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From: "Jonathan Laidlow" <LAIDLOJM@hhs.bham.ac.uk>
Subject: (urth) readerly/writerly/Foucault
Date: Thu, 16 Dec 1999 10:20:05 GMT

More boring stuff on literary theory I'm afraid folks. If we go on much 
longer we'll take it to email. Sorry in advance!

> I prefer Foucault's term "discourse" which is somewhat above the level of
> the statement, though you have to plough through _Archaeology of knowledge_
> to work this out (one of his last structuralist books thank goodness).
> Discourse is what is formed by the archive, the set of rules which
> determine what can be said, remembered, appropriated, re-used or forgotten.
> Anyway, the point is that there is authority in discourse, it frames simply
> what can be said or how it is said. His examples are madness, criminality,
> and sexuality.

I dunno. I always found that unless I was doing linguistics 
(*shudder*) 'discourse' became one of those nebulous mis-used 
terms that could actually refer to just about anything. If we stick with 
referring to material objects like books then we can keep ourselves 
grounded in actual discussion of the work at hand. Of course it 
helps if your research (like mine) actually concentrates on the 
differing authorities presented by physical features in books by 
Laurence Sterne (black pages, footnotes, marbling etc)
You also end up making sweeping generalisations about 
'discourse' which may well be true, but also leave you open to 
further deconstruction by post-structuralists keen to reveal that there 
is some basic contradiction in your argument that unravels you and 
(probably) erases you from existence....

> >structuralist theory was always the weakest point. What intrigues 
> >me is the scope for questioning concepts of authorship and 
> >authority which are too often taken for granted. That doesn't mean 
> >we must erase their existence, merely understand the way we read 
> >the 'new Gene Wolfe novel' in different ways to the 'new Jeffery 
> >Archer novel', and the way the presence of the author has a bearing 
> >on our reading of their narrators.
> This seems useful.

I hope so. I'm not a Foucault expert at all, but I have done extensive 
research on theories of authorship (most of it now sadly replaced in 
my mind by useless trivia I'm sure) and I think one of the dangers of 
using big name critical theory is that you end up either taking it at 
face value or dismissing it wholesale. Perhaps its that I'm de-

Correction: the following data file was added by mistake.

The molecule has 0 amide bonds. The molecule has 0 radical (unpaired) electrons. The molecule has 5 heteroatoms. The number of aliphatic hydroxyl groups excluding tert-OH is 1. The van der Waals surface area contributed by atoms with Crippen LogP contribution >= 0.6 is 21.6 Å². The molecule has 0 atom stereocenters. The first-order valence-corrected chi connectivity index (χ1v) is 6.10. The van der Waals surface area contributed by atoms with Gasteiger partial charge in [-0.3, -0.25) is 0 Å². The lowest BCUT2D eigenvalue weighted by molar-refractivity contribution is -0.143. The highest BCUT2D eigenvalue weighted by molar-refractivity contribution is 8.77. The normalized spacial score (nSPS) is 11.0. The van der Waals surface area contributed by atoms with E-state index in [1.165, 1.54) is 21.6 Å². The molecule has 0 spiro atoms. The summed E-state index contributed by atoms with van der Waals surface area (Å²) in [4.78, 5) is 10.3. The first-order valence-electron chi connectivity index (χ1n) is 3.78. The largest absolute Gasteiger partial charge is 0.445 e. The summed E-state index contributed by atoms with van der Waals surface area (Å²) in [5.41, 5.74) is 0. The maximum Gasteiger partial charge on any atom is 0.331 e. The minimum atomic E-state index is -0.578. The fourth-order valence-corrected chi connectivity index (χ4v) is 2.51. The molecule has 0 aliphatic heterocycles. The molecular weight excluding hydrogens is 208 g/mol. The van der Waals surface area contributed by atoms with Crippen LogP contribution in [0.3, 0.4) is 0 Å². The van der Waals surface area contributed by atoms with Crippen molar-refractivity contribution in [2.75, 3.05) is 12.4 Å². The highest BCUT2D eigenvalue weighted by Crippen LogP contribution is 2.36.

radicalising it, or missing the point somewhat, but we have to find 
where such theories actually become useful and intersect with 'real-
world' (for want of a better world) applications, whether it be the 
study of literary texts or, indeed, post-modern geography.

What is it Foucault says about the 'author function' [checks draft of 
thesis on hard disc - inserts section from an early draft which keeps 
things simple:]

Foucault defines the ‘author’ as a ‘limiting practice’, ‘the regulator 
of the fictive’.Rather than the originator of the significations of a text, 
 Foucault suggests that the ‘author’ is a function of the text, 

‘by which one impedes the free circulation, the free manipulation, 
the free composition, decomposition, and recomposition of fiction’. 

In the  repetition of the word ‘free’ we can perhaps begin to see that 
 Foucault is aspiring towards a new form of literary discourse which 
allows signification more liberty, more plurality. Yet Foucault also 
recognises that all texts have features which limit the free play of 
significations. Nevertheless, this desire for pluralism reduces the 
utility of the concept for our own purposes, for it taints the idea of 
the ‘author function’ with a utopian desire for the excision of the 
author from critical work. 

It appears unlikely that Foucault was, in the above passage, calling 
for a ‘death’ of the author, when so much of his work is concerned 
with the construction of authors and authority. Rather, he appears to 
be establishing that alongside the originating (and elusive) figure of 
the author, there is a feature of texts which is also the author: the 
author function. 
What this formulation of the ‘author function’ does for literary studies 
is that it historicises the very notion of authorship and recognises 
that the term ‘author’ has changed its meaning at various points 
through history. The ‘author’ is merely another feature of the text, 
rather than the privileged originator of all its meanings. The actual 
function that it performs he describes as follows:

"The author’s name serves to characterize a certain mode of being 
of discourse: the fact that the discourse has an author’s name, that 
one can say ‘this was written by so-and-so’ or ‘so-and-so is its 
author,’ shows that this discourse is not ordinary everyday speech 
that merely comes and goes, not something that is immediately 
consumable. On the contrary, it is a speech that must be received 
in a certain mode and that, in a given culture, must receive a certain 

(quotes taken from F's essay, 'What is an Author?, reproduced in 
various places - most handily in the 'Foucault Reader' published by 
Penguin in the UK,)

Would appreciate any suggestions on the above, as its part of my 
work that, er, *doesn't* work correctly. Quite hard to squeeze it into 
my arguments that the materiality of the physical book is important.

> Thanks again Jonathan. If you're in Chester next week I'll buy you a pint!
> I'll be home for the holidays.

Chester UK? Or Chester USA? Both are a bit far from the wet and 
windy west midlands!

Visit Ultan's Library - A Gene Wolfe web resource
Jonathan Laidlow
University of Birmingham, UK

*More Wolfe info & archive of this list at http://www.urth.net/urth/

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